My web mistress and friend, Sally Schoeneweiss, on the eheathergraham called me one day, laughing hysterically because she’d gotten a lot of requests for nude photos.  I told her that I didn’t appreciate quite that much laughter! Hey, I loved her in The Hangover!

You’ve got a beautiful voice as a singer?  Do you practice much, or is it a natural talent?

Thank you, and that’s very sweet. I have a dear friend, pianist at Writers, who is a vocal coach, and I’m able to see her now and then. I have another friend who owns a studio and is Peruvian and works with a number of South American top ten entertainers, so he’s great to work with. He produced our albums. I always like the Shakespeare line–thou shall beget kings, though thou be none. My children have amazing voices, the oldest was in a band for a time, my second is in our Slushpile band now, and the third–well no one does certain funny songs the way he does! Chynna is truly amazing and I believe we will see her name in bright lights, and Bryee-Annon has a gorgeous voice, though she is very shy, and few people will hear her! I’ve been stunned by some of the voices I’ve heard on friends who are writers.  We come from everything imaginable to be writers–doctors, lawyers, high school, forensics, law enforcement–and theater!

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Like her friends, Heather pursues many interests.  She’s a scuba diver, skier, surfer, ballroom dancer, singer and stage actor–she majored in theater arts from the University of South Florida.  On her website, she jokes about being a “shark and gator tamer” as well.

Her lineage is from Scottish and Irish immigrants who met in Chicago.  They later moved to South Florida, where Heather was raised.  Her cultural upbringing and background is found in many of her books, including the new Bone Island Trilogy.

Heather met Dennis in grade school and they married just after she graduated from high school.  They have 5 wonderful children and her family continues to be the most important part of her life.

Early in her career, Heather worked in dinner theater, sang backup vocals for bands, and did some bartending, but she hadn’t discovered her true calling until after the birth of her third child.  Remarkably, she found time to write a book, edit it, acquire and agent, and ultimately sell it to Dell.  If she hadn’t become a bestselling author, she might’ve become a high-wire trapeze artist–seriously.  She has a deep admiration for all of the performing arts.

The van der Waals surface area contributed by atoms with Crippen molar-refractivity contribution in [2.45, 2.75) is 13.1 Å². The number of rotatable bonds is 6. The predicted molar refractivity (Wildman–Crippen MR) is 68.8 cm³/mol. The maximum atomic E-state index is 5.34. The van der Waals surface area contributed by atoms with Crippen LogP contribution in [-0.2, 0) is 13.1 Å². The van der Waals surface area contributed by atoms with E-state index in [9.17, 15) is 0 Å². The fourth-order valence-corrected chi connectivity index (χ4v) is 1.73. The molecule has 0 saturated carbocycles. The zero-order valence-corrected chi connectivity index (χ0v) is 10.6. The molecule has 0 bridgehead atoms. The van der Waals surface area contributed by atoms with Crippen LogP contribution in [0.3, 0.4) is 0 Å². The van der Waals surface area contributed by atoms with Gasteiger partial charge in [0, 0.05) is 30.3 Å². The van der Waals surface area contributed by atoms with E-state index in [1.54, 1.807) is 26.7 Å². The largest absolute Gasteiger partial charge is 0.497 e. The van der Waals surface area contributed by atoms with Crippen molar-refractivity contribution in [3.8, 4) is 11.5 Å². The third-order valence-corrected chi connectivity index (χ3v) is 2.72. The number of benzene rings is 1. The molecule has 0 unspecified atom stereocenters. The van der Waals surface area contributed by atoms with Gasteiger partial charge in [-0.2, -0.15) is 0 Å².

Since that turning point, Heather has received dozens of literary awards, including the prestigious Lifetime Achievement Award from RWA.

As mentioned above, she’s multi-talented, writing stories in the suspense, historical romance, vampire, time travel, occult, and horror genres.  She’s even written a Christmas family fare.  It’s accurate to say that Heather Graham has been a pioneer of the urban fantasy genre.  It’s a difficult balancing act.  How do you create a world where supernatural events occur and still maintain believability?  Even though the characters and scenes are outside our perceived reality, those same scenes and characters have to be grounded in the world we understand.  The laws of physics and science can’t be bent too far or the story loses credibility.  Heather is a master at creating such worlds.

It’s been said that in a great movie, you don’t notice the directing–the scene changes, lighting, sound, and camera angles are seamless.  You almost forget you’re sitting in a movie theater.  The same can be said for Heather’s books, you get so involved with the story, you don’t notice the writing.  Her skill as an author pulls you in and doesn’t let go.  I’ve never read one of her books that didn’t seem completely real to me.

Bottom line:  Heather Graham is a pure entertainer–it’s in her blood.  The new Bone Island Trilogy promises to deliver a powerful trio of suspense/mystery stories that will keep you reading into the wee hours of the morning.  The covers look awesome too.  I’ve already pre-ordered my copies on

This feature wouldn’t be complete without mentioning Heather’s good karma–she has a soft heart for those down on their luck, people and animals alike.  Each year she hosts the Vampire Ball and Dinner theater at the RT convention raising money for the Pediatric Aids Society and in 2006 she hosted the first Writers for New Orleans Workshop to benefit the savaged Gulf region after Hurricane Katrina’s wrath.

If you’d like to meet Heather in person, she’ll be attending ThrillerFest V in New York City from July 7th to the 10th.  Dennis will also be there.

I encourage you to visit Heather’s websites, she has two:  Remember, that “cute little cheesecake” is out there, so beware–unless you’re just dying to see that girl-on-girl kiss!  I closed my eyes through the entire video.
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Heather Graham is the author of over 150 novels and novellas.  She currently lives in South Florida with her husband, Dennis.  Family pets include, Ozzie Cudjo–“a little rescue mutt with issues”; Zee–Chynna’s “Cat from Hell”;  Nikki–Bryee’s  Syberian Husky; and last but not least, Snowflake–the luckiest rat in the world who was spared from being “processed” by Shayne’s pet snake!

Andrew Peterson